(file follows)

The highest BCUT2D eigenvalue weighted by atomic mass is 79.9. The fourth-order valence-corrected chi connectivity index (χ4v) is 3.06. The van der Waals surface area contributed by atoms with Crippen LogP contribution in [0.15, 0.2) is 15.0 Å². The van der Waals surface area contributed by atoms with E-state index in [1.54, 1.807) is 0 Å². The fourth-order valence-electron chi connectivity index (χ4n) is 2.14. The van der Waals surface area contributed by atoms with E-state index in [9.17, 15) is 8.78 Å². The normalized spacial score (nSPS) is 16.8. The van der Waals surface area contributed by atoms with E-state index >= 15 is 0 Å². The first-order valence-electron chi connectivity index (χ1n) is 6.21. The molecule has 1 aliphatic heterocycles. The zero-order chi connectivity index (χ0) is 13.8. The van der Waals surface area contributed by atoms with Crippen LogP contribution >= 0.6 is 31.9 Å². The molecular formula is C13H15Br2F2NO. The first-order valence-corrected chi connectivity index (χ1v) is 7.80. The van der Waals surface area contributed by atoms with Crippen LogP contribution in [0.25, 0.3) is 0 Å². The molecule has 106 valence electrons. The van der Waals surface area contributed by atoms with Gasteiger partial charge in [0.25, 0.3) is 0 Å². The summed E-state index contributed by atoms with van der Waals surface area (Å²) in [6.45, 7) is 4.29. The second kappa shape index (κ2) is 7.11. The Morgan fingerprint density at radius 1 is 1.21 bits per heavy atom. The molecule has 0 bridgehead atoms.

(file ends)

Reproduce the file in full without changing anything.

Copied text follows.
The highest BCUT2D eigenvalue weighted by atomic mass is 79.9. The fourth-order valence-corrected chi connectivity index (χ4v) is 3.06. The van der Waals surface area contributed by atoms with Crippen LogP contribution in [0.15, 0.2) is 15.0 Å². The van der Waals surface area contributed by atoms with E-state index in [1.54, 1.807) is 0 Å². The fourth-order valence-electron chi connectivity index (χ4n) is 2.14. The van der Waals surface area contributed by atoms with E-state index in [9.17, 15) is 8.78 Å². The normalized spacial score (nSPS) is 16.8. The van der Waals surface area contributed by atoms with E-state index >= 15 is 0 Å². The first-order valence-electron chi connectivity index (χ1n) is 6.21. The molecule has 1 aliphatic heterocycles. The zero-order chi connectivity index (χ0) is 13.8. The van der Waals surface area contributed by atoms with Crippen LogP contribution >= 0.6 is 31.9 Å². The molecular formula is C13H15Br2F2NO. The first-order valence-corrected chi connectivity index (χ1v) is 7.80. The van der Waals surface area contributed by atoms with Crippen LogP contribution in [0.25, 0.3) is 0 Å². The molecule has 106 valence electrons. The van der Waals surface area contributed by atoms with Gasteiger partial charge in [0.25, 0.3) is 0 Å². The summed E-state index contributed by atoms with van der Waals surface area (Å²) in [6.45, 7) is 4.29. The second kappa shape index (κ2) is 7.11. The Morgan fingerprint density at radius 1 is 1.21 bits per heavy atom. The molecule has 0 bridgehead atoms.